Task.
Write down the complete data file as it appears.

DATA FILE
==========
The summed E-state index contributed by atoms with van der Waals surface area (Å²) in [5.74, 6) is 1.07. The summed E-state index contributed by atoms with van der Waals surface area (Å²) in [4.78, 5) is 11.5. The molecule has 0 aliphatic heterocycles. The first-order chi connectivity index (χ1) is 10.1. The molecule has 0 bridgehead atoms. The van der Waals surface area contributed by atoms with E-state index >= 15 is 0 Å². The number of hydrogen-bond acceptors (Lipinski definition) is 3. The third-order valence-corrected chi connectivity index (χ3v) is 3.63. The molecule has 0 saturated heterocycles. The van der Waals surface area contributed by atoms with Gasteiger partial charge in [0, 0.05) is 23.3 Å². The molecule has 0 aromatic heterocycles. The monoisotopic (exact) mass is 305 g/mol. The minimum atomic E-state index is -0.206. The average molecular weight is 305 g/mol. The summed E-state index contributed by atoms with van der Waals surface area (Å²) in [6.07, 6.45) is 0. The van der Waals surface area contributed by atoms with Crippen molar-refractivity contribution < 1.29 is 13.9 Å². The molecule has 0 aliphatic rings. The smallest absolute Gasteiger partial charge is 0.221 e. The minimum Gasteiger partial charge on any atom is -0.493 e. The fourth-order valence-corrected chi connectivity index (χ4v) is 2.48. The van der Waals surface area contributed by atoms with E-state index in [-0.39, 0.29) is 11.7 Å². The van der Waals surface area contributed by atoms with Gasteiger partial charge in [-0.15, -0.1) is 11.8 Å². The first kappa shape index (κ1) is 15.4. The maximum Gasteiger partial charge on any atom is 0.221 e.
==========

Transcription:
The summed E-state index contributed by atoms with van der Waals surface area (Å²) in [5.74, 6) is 1.07. The summed E-state index contributed by atoms with van der Waals surface area (Å²) in [4.78, 5) is 11.5. The molecule has 0 aliphatic heterocycles. The first-order chi connectivity index (χ1) is 10.1. The molecule has 0 bridgehead atoms. The van der Waals surface area contributed by atoms with E-state index >= 15 is 0 Å². The number of hydrogen-bond acceptors (Lipinski definition) is 3. The third-order valence-corrected chi connectivity index (χ3v) is 3.63. The molecule has 0 saturated heterocycles. The van der Waals surface area contributed by atoms with Gasteiger partial charge in [0, 0.05) is 23.3 Å². The molecule has 0 aromatic heterocycles. The monoisotopic (exact) mass is 305 g/mol. The minimum atomic E-state index is -0.206. The average molecular weight is 305 g/mol. The summed E-state index contributed by atoms with van der Waals surface area (Å²) in [6.07, 6.45) is 0. The van der Waals surface area contributed by atoms with Crippen molar-refractivity contribution < 1.29 is 13.9 Å². The molecule has 0 aliphatic rings. The smallest absolute Gasteiger partial charge is 0.221 e. The minimum Gasteiger partial charge on any atom is -0.493 e. The fourth-order valence-corrected chi connectivity index (χ4v) is 2.48. The van der Waals surface area contributed by atoms with E-state index in [-0.39, 0.29) is 11.7 Å². The van der Waals surface area contributed by atoms with Gasteiger partial charge in [-0.15, -0.1) is 11.8 Å². The first kappa shape index (κ1) is 15.4. The maximum Gasteiger partial charge on any atom is 0.221 e.